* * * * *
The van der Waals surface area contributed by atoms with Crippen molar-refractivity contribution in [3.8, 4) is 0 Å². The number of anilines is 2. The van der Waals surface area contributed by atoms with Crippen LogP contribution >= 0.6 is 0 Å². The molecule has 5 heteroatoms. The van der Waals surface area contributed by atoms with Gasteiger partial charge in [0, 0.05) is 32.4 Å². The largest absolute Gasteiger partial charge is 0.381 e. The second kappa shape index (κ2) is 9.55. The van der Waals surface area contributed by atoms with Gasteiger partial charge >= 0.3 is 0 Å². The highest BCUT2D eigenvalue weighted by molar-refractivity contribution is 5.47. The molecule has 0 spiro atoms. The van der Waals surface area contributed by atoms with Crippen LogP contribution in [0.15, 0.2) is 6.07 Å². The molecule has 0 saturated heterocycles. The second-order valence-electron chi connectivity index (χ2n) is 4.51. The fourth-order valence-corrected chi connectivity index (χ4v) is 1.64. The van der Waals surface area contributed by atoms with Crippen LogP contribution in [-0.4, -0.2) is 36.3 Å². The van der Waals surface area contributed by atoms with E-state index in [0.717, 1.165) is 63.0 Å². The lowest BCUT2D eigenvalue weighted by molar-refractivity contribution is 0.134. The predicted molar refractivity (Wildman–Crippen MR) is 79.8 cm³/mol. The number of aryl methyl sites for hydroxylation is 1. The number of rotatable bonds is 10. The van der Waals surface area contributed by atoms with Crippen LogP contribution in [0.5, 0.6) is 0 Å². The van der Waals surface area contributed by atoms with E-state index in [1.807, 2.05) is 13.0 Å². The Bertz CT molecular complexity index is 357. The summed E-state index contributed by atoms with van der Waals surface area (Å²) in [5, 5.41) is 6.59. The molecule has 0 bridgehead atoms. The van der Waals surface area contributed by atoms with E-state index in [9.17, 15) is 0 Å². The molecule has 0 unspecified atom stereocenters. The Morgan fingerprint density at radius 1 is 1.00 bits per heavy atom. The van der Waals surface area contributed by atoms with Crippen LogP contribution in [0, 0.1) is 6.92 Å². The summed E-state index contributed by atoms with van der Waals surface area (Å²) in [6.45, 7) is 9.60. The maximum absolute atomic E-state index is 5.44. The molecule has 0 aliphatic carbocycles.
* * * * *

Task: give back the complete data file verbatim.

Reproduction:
The van der Waals surface area contributed by atoms with Crippen molar-refractivity contribution in [3.8, 4) is 0 Å². The number of anilines is 2. The van der Waals surface area contributed by atoms with Crippen LogP contribution >= 0.6 is 0 Å². The molecule has 5 heteroatoms. The van der Waals surface area contributed by atoms with Gasteiger partial charge in [0, 0.05) is 32.4 Å². The largest absolute Gasteiger partial charge is 0.381 e. The second kappa shape index (κ2) is 9.55. The van der Waals surface area contributed by atoms with Gasteiger partial charge >= 0.3 is 0 Å². The highest BCUT2D eigenvalue weighted by molar-refractivity contribution is 5.47. The molecule has 0 spiro atoms. The van der Waals surface area contributed by atoms with Crippen LogP contribution in [0.15, 0.2) is 6.07 Å². The molecule has 0 saturated heterocycles. The second-order valence-electron chi connectivity index (χ2n) is 4.51. The fourth-order valence-corrected chi connectivity index (χ4v) is 1.64. The van der Waals surface area contributed by atoms with Crippen LogP contribution in [-0.4, -0.2) is 36.3 Å². The van der Waals surface area contributed by atoms with E-state index in [0.717, 1.165) is 63.0 Å². The lowest BCUT2D eigenvalue weighted by molar-refractivity contribution is 0.134. The predicted molar refractivity (Wildman–Crippen MR) is 79.8 cm³/mol. The number of aryl methyl sites for hydroxylation is 1. The number of rotatable bonds is 10. The van der Waals surface area contributed by atoms with Crippen LogP contribution in [0.5, 0.6) is 0 Å². The van der Waals surface area contributed by atoms with E-state index in [1.807, 2.05) is 13.0 Å². The Bertz CT molecular complexity index is 357. The summed E-state index contributed by atoms with van der Waals surface area (Å²) in [5, 5.41) is 6.59. The molecule has 0 bridgehead atoms. The van der Waals surface area contributed by atoms with E-state index in [9.17, 15) is 0 Å². The molecule has 0 unspecified atom stereocenters. The Morgan fingerprint density at radius 1 is 1.00 bits per heavy atom. The van der Waals surface area contributed by atoms with Crippen LogP contribution in [0, 0.1) is 6.92 Å². The summed E-state index contributed by atoms with van der Waals surface area (Å²) in [6.45, 7) is 9.60. The maximum absolute atomic E-state index is 5.44. The molecule has 0 aliphatic carbocycles.